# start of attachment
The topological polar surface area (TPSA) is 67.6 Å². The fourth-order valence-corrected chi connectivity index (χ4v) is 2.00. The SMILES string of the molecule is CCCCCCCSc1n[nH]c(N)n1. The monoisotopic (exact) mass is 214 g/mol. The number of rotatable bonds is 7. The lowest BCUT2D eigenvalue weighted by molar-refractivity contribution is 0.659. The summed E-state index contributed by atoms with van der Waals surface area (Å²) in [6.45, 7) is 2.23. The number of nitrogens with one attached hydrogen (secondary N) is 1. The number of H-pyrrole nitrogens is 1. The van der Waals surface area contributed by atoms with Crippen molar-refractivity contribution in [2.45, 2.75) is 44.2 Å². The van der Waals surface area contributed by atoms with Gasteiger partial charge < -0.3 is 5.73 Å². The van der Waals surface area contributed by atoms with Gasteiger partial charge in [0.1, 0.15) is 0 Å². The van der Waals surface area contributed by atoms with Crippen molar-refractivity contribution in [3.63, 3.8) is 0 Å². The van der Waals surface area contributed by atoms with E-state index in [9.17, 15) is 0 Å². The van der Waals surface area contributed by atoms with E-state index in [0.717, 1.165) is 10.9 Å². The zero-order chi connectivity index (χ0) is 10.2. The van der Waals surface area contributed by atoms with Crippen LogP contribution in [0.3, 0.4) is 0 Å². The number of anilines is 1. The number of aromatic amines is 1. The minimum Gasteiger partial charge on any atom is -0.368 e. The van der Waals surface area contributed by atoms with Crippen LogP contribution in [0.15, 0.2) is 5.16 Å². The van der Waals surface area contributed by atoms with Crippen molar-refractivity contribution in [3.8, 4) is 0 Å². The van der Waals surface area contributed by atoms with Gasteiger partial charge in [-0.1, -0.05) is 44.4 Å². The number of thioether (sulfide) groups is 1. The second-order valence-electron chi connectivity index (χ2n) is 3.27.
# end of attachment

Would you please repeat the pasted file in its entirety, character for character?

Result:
The topological polar surface area (TPSA) is 67.6 Å². The fourth-order valence-corrected chi connectivity index (χ4v) is 2.00. The SMILES string of the molecule is CCCCCCCSc1n[nH]c(N)n1. The monoisotopic (exact) mass is 214 g/mol. The number of rotatable bonds is 7. The lowest BCUT2D eigenvalue weighted by molar-refractivity contribution is 0.659. The summed E-state index contributed by atoms with van der Waals surface area (Å²) in [6.45, 7) is 2.23. The number of nitrogens with one attached hydrogen (secondary N) is 1. The number of H-pyrrole nitrogens is 1. The van der Waals surface area contributed by atoms with Crippen molar-refractivity contribution in [2.45, 2.75) is 44.2 Å². The van der Waals surface area contributed by atoms with Gasteiger partial charge < -0.3 is 5.73 Å². The van der Waals surface area contributed by atoms with Gasteiger partial charge in [0.1, 0.15) is 0 Å². The van der Waals surface area contributed by atoms with Crippen molar-refractivity contribution in [3.63, 3.8) is 0 Å². The van der Waals surface area contributed by atoms with E-state index in [9.17, 15) is 0 Å². The van der Waals surface area contributed by atoms with E-state index in [0.717, 1.165) is 10.9 Å². The zero-order chi connectivity index (χ0) is 10.2. The van der Waals surface area contributed by atoms with Crippen LogP contribution in [0.3, 0.4) is 0 Å². The number of anilines is 1. The number of aromatic amines is 1. The minimum Gasteiger partial charge on any atom is -0.368 e. The van der Waals surface area contributed by atoms with Crippen LogP contribution in [0.15, 0.2) is 5.16 Å². The van der Waals surface area contributed by atoms with Crippen molar-refractivity contribution in [3.8, 4) is 0 Å². The van der Waals surface area contributed by atoms with Gasteiger partial charge in [-0.1, -0.05) is 44.4 Å². The number of thioether (sulfide) groups is 1. The second-order valence-electron chi connectivity index (χ2n) is 3.27.